Story: Hieu Nguyen

Many young Vietnamese are working for.a greener future with projects that bring. People and nature closer together.

While major cities are growing ever more crowded and polluted, the movement of living green and returning to nature is quietly emerging in Vietnam. Numerous not-for-profit projects are being carried out among communities of diverse needs, driven by a young and engaged generation that is bringing a sense of optimism for the future.

NATURE DANCE PROJECT

In 2018, Nature Dance, a nature experience education center, was established in Da Nang to organize free lessons on the diverse flora and fauna of the Son Tra Peninsula. Everyone from preschoolers to postgraduates, photographers and foreign tourists is welcome at the center.In particular, Nguyen Thi Tinh, director of Nature Dance, and her team are working to help the most disadvantaged youngsters get closer to nature. By the end of 2019, more than 300 orphans and students with disabilities in Da Nang had the chance to immerse themselves in the pristine beauty of Son Tra forest. For children under special circumstances, who have little exposure to diverse experiences, leaving the concrete walls of classrooms to go into the forest – looking at red-shanked doucs via a telescope, tracing the footprints of wildlife, making toys and art and simply marveling at the giant trees — leaves unforgettable impressions.

Guests participate in Barefoot in the Woods’ activities

LEAF LIBRARY

Meanwhile, in a small forest garden in Nho Quan district, Ninh Binh, a group of young people have been diligently building a community in harmony with nature from a familiar material: clay. Leaf Library is aknowledge-exchange center, where natural agriculture and construction is studied and practiced. Here, modern houses are built from clay, using age-old construction techniques that been revived and widely applied to many eco-village movements around the world. Vu Nguyen, the founder of Leaf Library, believes that agriculture and widespread development have severely damaged the ecosystem’s ability to serve the most basic needs of food and shelter. Vu quit his high-income job overseas and rented a plot of land far from the center of Hanoi to start the path of harmonizing with nature from scratch. Using no pesticides, relying on water from nature instead of industrial irrigation, self-producing cleanser and organic fertilizers and building houses with clay, Leaf Library is gradually proving to the local community that there is an agricultural practice where farmers and nature can support one other. And for young people whose desire is to find a way forward from an imbalanced ecosystem, joining the Leaf Library community is a declaration that harmonious coexistence between humans and nature is entirely possible.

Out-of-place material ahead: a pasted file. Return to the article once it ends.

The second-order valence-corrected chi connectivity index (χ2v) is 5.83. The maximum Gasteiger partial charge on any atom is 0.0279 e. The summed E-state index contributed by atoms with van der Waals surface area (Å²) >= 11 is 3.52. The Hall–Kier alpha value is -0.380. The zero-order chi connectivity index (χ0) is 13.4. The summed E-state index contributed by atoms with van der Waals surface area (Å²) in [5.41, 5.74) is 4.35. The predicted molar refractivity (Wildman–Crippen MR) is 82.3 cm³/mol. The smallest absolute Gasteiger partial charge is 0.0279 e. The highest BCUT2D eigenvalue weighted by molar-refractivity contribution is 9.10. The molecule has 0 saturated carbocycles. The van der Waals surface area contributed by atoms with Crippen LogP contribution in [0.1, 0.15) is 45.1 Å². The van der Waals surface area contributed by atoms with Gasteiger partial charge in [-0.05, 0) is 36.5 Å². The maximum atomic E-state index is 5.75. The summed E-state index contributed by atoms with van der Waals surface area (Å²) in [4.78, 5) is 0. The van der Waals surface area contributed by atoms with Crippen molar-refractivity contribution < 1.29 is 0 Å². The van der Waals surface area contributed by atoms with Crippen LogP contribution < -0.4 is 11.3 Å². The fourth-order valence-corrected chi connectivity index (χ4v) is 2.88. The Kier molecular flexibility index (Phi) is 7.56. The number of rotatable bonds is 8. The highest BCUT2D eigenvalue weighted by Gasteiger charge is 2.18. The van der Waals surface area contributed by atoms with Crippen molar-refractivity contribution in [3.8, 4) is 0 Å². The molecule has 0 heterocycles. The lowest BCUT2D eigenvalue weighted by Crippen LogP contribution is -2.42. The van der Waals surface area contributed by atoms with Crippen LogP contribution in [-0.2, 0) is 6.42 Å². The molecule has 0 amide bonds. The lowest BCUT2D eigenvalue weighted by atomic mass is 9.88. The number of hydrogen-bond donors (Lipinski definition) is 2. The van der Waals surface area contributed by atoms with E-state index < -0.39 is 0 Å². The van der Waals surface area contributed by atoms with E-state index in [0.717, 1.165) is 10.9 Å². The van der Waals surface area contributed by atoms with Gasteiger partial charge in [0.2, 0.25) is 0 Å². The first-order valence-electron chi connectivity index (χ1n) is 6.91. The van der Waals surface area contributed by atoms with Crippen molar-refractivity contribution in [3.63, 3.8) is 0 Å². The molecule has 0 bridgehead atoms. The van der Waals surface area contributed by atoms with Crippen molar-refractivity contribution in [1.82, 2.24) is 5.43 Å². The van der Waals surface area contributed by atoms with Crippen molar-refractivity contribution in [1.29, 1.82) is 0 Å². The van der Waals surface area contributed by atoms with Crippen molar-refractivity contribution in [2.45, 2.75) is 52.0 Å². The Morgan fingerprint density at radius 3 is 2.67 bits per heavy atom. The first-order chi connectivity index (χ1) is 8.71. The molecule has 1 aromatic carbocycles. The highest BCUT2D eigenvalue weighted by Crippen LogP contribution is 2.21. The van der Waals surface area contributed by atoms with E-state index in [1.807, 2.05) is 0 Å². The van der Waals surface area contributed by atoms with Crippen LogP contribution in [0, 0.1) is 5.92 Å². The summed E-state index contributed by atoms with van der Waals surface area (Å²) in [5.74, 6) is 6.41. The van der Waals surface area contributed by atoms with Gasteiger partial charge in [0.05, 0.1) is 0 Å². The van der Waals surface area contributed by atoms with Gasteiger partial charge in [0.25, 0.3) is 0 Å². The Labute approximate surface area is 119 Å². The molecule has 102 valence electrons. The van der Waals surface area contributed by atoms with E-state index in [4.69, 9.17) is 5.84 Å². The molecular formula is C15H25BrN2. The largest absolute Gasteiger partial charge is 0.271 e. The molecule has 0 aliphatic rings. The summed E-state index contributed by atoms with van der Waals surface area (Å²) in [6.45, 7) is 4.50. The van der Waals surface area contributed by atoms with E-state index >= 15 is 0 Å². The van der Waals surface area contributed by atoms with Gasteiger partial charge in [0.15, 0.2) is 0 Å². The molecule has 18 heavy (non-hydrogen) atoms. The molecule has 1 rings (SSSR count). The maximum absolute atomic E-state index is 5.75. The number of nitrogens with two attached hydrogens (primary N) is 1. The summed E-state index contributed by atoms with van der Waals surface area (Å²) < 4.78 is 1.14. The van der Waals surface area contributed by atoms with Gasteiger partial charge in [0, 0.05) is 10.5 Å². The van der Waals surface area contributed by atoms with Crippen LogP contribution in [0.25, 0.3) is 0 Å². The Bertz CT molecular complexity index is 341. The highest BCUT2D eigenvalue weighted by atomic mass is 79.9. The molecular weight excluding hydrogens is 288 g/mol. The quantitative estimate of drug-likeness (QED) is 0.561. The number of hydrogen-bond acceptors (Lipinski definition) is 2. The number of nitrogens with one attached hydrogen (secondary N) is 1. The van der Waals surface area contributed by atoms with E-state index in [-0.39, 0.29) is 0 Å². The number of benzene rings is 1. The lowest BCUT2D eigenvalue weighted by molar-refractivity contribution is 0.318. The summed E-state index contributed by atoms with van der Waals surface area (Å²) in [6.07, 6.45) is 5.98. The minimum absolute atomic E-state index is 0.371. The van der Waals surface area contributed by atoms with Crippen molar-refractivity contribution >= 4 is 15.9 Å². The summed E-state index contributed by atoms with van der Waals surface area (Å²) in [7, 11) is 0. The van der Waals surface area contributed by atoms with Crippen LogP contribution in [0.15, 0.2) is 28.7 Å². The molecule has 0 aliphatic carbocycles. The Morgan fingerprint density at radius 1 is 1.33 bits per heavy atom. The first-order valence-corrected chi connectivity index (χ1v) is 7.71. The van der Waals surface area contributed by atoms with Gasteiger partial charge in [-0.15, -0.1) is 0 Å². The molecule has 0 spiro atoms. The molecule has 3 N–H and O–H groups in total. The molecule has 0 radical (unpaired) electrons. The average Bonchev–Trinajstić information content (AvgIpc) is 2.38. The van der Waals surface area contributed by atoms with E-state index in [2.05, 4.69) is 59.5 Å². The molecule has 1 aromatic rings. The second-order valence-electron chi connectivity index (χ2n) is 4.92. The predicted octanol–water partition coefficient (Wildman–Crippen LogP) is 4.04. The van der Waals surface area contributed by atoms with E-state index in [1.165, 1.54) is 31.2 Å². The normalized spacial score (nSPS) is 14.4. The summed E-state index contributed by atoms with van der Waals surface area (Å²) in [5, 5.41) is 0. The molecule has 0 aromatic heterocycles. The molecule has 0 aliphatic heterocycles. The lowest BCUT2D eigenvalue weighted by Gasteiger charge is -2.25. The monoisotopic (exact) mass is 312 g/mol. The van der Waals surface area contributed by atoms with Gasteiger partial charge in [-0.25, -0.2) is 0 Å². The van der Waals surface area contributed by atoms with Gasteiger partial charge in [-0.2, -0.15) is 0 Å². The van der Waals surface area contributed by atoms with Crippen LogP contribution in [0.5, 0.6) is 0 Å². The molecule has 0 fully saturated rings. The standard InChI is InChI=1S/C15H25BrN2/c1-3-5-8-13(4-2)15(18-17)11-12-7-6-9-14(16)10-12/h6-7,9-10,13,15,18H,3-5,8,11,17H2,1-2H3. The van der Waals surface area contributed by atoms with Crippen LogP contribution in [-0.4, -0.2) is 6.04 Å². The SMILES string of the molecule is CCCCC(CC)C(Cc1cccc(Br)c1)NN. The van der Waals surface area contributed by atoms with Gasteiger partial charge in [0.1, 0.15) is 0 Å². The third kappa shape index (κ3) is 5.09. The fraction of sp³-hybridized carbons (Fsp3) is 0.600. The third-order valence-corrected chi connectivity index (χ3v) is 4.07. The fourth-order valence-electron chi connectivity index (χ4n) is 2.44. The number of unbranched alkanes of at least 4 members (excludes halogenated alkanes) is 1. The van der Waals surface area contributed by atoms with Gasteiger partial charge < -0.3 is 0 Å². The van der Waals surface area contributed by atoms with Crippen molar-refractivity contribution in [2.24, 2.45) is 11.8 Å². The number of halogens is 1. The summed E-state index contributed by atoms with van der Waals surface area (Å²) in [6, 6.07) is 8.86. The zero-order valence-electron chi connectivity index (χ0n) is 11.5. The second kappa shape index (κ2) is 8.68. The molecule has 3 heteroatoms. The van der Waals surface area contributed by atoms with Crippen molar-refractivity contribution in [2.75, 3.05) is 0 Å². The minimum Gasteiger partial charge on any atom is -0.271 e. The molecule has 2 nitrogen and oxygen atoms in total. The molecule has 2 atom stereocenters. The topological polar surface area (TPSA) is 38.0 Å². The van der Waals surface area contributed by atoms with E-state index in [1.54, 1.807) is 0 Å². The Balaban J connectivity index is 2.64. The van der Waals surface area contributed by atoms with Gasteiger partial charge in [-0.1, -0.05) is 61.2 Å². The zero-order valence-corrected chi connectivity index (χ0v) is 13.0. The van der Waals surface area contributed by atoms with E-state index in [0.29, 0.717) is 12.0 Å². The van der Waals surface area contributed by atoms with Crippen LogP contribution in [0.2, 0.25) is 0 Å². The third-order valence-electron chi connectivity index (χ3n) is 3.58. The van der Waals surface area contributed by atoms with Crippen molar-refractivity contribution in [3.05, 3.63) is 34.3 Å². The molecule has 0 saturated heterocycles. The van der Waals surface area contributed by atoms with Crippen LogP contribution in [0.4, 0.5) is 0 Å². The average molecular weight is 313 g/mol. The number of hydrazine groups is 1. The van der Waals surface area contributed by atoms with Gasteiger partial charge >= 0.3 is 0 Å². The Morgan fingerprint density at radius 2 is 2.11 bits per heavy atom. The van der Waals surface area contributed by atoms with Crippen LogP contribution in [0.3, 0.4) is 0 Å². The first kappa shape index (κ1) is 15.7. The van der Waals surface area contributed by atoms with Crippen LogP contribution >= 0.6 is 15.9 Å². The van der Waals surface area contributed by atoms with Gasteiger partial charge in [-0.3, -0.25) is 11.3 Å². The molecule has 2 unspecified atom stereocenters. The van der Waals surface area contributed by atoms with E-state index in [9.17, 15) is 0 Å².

Children join the Nature Dance project

BAREFOOT IN THE WOODS GROUP

In the project Barefoot in the Woods (BITW), a group of young people is researching and organizing ecotherapy sessions inspired by the Japanese practice of shinrin-yoku (forest bathing), which is gaining popularity worldwide. The concept involves experiencing the forest with all five senses: tasting the air, touching trees, breathing in the fragrance of the forest, closely observing the sights, listening to the sounds of birds and the wind. Sessions usually include 6-10 people. The initial shyness and hesitation of participants, who are mostly office workers, soon turns into the joy of childhood with complete immersion in nature away from the Internet and cell phones. “Ecotherapy is to help people love and be loved by nature. When this two-way connection becomes stronger, humans will want to protect nature,” said Tran Mai Ly, co-founder of the BITW project.With a constant refrain of dire environmental news, many might feel despair for the future. But at the same time, others have also become awakened, motivated and united on a large scale in response to the current ecological crisis. One can hear the words of a Trinh Cong Son song echoing: “Let’s love when the forest changes leaves. Let’s love when the water has drifted away.